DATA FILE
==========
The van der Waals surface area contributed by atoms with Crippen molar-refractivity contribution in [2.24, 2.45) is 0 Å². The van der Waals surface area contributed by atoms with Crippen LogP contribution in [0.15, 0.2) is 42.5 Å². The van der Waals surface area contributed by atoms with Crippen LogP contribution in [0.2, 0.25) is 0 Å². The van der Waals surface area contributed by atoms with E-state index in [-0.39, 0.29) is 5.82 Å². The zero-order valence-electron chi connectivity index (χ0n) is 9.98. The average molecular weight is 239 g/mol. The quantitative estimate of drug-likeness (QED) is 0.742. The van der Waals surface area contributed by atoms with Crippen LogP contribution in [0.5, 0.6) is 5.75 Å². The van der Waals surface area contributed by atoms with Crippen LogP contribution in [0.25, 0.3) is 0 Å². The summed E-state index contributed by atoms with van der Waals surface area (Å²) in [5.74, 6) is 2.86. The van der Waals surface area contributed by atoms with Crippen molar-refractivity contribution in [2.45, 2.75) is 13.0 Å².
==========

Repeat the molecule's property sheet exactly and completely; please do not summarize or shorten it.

The van der Waals surface area contributed by atoms with Crippen molar-refractivity contribution in [2.24, 2.45) is 0 Å². The van der Waals surface area contributed by atoms with Crippen LogP contribution in [0.15, 0.2) is 42.5 Å². The van der Waals surface area contributed by atoms with Crippen LogP contribution in [0.2, 0.25) is 0 Å². The van der Waals surface area contributed by atoms with E-state index in [-0.39, 0.29) is 5.82 Å². The zero-order valence-electron chi connectivity index (χ0n) is 9.98. The average molecular weight is 239 g/mol. The quantitative estimate of drug-likeness (QED) is 0.742. The van der Waals surface area contributed by atoms with Crippen LogP contribution in [0.5, 0.6) is 5.75 Å². The van der Waals surface area contributed by atoms with Crippen LogP contribution in [0.25, 0.3) is 0 Å². The summed E-state index contributed by atoms with van der Waals surface area (Å²) in [5.74, 6) is 2.86. The van der Waals surface area contributed by atoms with Crippen molar-refractivity contribution in [2.45, 2.75) is 13.0 Å².